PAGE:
Clinton’s announcement – her first public statement since leaving her post as secretary of State in President Obama’s Cabinet on Feb. 1 – came Monday in a video released by the Human Rights Campaign, a leading gay rights group.
“LGBT Americans are our colleagues, our teachers, our soldiers, our friends, our loved ones. And they are full and equal citizens and deserve the rights of citizenship. That includes marriage,” Clinton says in the video, adding that she supports marriage rights for same-sex couples “personally and as a matter of policy and law.”
Like many party leaders at the time, Clinton stopped short of support for same-sex marriage as a presidential hopeful in 2008, though she supported civil unions “with full equality of benefits, rights and privileges,” as she said in a 2007 debate. In another candidate forum, she said that the issue of gay rights “will remain an important one in our country” and, noting that Republicans had used the issue to drive conservative voters to the polls in previous elections, she said Democrats should stand “against hatred and divisiveness.”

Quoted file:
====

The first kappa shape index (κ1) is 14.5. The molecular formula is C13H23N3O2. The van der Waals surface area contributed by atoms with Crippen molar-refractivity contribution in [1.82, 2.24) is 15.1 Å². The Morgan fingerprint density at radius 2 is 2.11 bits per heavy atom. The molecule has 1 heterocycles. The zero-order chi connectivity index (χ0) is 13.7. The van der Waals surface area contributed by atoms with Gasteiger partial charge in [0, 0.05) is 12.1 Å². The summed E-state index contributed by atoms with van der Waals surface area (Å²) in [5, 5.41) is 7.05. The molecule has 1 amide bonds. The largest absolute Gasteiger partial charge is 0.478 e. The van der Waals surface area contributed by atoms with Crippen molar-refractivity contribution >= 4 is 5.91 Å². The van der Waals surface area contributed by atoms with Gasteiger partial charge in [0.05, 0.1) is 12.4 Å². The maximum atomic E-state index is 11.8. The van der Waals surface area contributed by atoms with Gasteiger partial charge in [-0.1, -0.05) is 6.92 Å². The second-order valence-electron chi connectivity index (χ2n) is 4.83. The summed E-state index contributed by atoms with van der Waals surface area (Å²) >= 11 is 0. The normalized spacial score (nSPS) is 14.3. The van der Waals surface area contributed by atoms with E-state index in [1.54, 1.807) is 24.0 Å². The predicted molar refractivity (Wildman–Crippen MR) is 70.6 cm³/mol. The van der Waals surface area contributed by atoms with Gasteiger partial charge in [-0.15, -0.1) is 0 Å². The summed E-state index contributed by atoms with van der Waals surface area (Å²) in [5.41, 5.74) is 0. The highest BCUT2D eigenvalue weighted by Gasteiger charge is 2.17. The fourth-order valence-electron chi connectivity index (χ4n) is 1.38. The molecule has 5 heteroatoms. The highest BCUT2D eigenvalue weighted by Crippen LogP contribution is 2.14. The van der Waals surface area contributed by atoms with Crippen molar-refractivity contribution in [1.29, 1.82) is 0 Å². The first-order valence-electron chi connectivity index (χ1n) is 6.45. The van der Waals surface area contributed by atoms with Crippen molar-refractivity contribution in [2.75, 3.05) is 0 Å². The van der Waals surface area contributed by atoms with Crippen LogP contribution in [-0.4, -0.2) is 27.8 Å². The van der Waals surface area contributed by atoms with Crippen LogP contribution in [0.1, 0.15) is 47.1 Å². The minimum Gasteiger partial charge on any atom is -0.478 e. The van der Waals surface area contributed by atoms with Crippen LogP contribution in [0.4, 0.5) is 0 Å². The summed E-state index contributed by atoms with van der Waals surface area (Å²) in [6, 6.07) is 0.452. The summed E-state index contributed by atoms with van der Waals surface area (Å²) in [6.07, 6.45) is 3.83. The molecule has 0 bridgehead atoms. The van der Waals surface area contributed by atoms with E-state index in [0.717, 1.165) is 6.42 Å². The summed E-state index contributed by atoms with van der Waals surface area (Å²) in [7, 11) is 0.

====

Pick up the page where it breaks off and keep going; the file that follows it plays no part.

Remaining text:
Now, support for same-sex marriage is embedded in the party’s platform. Vice President Joe Biden, like Clinton a potential contender for the party’s 2016 presidential nomination, announced he supported gay marriage in May 2012, prompting the president to reveal his support days later.
Other possible candidates, including Govs. Andrew Cuomo of New York and Martin O’Malley of Maryland, had already pushed their states to enact marriage equality laws. The issue has evolved so rapidly in contemporary politics that the announcement Friday from a leading Republican, Sen. Rob Portman of Ohio, supporting gay marriage sparked little response.
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